Reconstructing past fire and ecology on Kangaroo Island during theHolocene
Kangaroo Island - it’s about as quintessentially Australian as a placename gets. There should be no surprises then when I tell you that I’m from the University of Adelaide, South Australia. I’m completing a Master of Philosophy in Earth Sciences with a focus on paleofire and I’m excited to be able to connect with the French bushfire community, especially as I lived in France for a year in Aix-en-Provence and Grenoble.
Last summer, as I’m sure you did, I watched with baited breath as my country burned out of control for months. Friends lost their vineyards in the Adelaide hills, family was evacuated from the Victorian high country and the air quality was so bad that I couldn’t work out if it was healthier to go for a run or stay inside on the couch. It was petrifying but ultimately these events were a spark of inspiration for my current research on the fire history of Kangaroo Island, especially as nearly half the island was burnt in the blaze.
Of course, fire has long been a familiar and important part of Australian ecosystems. However, anthropogenic climate change has heralded major shifts in fire regimes, negatively impacting ecosystems and threating human lives. Destructive megafires are predicted to increase in coming years; the summer of 2019/2020 was already amongst the worst witnessed since European arrival in Australia.
Despite these projections, there is still considerable uncertainty surrounding fire regime trajectories and their corresponding environmental impacts. This is due partly to a lack of historical data on centennial to millennial timescales. In South Australia, the driest state on the driest inhabited continent, the problem is exacerbated. This is because permanent bodies of water, and therefore continuous paleoenvironmental records, are few and far between.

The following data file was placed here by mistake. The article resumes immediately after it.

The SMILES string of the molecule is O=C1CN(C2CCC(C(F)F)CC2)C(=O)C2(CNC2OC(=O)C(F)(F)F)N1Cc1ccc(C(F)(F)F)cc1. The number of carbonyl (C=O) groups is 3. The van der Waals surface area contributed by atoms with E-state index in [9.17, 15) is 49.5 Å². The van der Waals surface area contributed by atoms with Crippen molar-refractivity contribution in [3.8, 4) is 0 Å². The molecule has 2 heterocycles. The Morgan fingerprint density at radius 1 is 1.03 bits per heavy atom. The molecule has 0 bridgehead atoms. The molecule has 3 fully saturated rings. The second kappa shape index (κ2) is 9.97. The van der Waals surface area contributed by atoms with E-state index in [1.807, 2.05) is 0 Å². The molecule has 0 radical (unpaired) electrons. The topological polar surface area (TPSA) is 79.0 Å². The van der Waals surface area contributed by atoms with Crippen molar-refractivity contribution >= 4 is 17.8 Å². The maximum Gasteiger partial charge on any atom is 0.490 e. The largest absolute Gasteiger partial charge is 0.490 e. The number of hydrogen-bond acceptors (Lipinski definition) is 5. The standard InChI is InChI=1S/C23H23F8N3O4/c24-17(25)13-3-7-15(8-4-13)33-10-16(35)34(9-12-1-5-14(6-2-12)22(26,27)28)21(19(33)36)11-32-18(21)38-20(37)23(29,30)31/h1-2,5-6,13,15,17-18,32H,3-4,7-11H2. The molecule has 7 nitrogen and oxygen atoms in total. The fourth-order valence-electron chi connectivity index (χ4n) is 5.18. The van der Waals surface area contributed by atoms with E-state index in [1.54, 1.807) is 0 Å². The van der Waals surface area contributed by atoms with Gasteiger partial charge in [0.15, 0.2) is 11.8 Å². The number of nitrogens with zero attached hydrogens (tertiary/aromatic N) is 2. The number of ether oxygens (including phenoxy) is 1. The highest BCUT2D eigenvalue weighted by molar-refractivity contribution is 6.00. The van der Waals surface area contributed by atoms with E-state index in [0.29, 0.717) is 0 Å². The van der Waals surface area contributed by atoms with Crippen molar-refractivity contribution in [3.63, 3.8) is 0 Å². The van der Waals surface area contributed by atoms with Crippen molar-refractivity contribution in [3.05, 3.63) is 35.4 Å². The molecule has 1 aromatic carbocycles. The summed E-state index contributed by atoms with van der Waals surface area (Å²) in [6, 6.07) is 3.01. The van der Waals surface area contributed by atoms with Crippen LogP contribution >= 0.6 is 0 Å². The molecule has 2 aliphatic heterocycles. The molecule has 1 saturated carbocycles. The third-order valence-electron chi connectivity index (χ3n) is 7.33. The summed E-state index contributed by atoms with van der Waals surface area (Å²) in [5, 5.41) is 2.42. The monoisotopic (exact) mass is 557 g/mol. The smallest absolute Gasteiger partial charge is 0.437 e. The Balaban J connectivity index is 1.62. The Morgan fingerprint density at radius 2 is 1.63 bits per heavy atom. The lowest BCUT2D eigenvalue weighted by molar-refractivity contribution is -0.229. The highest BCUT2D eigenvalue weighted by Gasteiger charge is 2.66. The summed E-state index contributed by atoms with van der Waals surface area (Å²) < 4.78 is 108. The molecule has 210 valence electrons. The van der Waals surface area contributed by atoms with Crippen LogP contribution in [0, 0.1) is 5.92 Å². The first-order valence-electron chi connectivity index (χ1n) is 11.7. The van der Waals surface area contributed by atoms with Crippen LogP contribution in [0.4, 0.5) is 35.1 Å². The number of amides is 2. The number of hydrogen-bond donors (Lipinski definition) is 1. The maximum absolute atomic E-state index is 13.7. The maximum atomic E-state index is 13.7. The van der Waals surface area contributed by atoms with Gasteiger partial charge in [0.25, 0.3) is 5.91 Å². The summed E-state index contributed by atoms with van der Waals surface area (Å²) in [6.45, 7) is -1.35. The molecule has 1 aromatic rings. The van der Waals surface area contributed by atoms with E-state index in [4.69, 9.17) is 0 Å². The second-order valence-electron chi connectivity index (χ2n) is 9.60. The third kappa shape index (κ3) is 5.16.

Lacustrine sediments on Kangaroo Island are exceptions to this rule and provide otherwise unattainable Holocene records for the South Australian region. Our study aims to address the research gap by analysing lake sediment cores from Kangaroo Island. In September this year, we collected several lake sediment cores from Lashmar’s Lagoon on eastern Kangaroo Island, reaching a maximum depth of 7.39 metres, likely representing the past ca. 5000 years (about half of the Holocene). We have further plans to collect additional cores from Grassdale Lagoon in the far west of the island and the more central Birchmore Lagoon in early 2021. I’m hoping that we have enough arm strength to push further through the Holocene at these sites! On all of our cores, we will be conducting high-resolution charcoal, sedimentary ancient DNA (sedaDNA), pollen and geochemical analyses to elucidate the complex interactions between climate, fire and the environment.
Kangaroo Island is also unique in that it is believed to have been largely uninhabited and unmanaged by Aboriginal people for millennia. Our results could therefore offer important insights into ecological baselines and the effects of cessation of Aboriginal fire management on ecosystems. As I also am interested in Aboriginal knowledges, it is a long term goal of mine to further explore the role of Aboriginal burning practices in ecological management.
More generally, I am fascinated in the relationship between western science and Aboriginal knowledge systems, especially where they are complementary. Aboriginal Peoples have been sustainably managing Australian landscapes for a very long time and it is disappointing that their knowledge systems are all too often disregarded.
I embark on this research journey with hope that the knowledge I gather of the past can inform present and future bushfire predictability as well as ecological management and restoration. I very much look forward to learning more about others’ work in this space too.
I have to say here that my favourite part about talking about my research in French is that these are not sediment ‘cores’ but ‘carrots’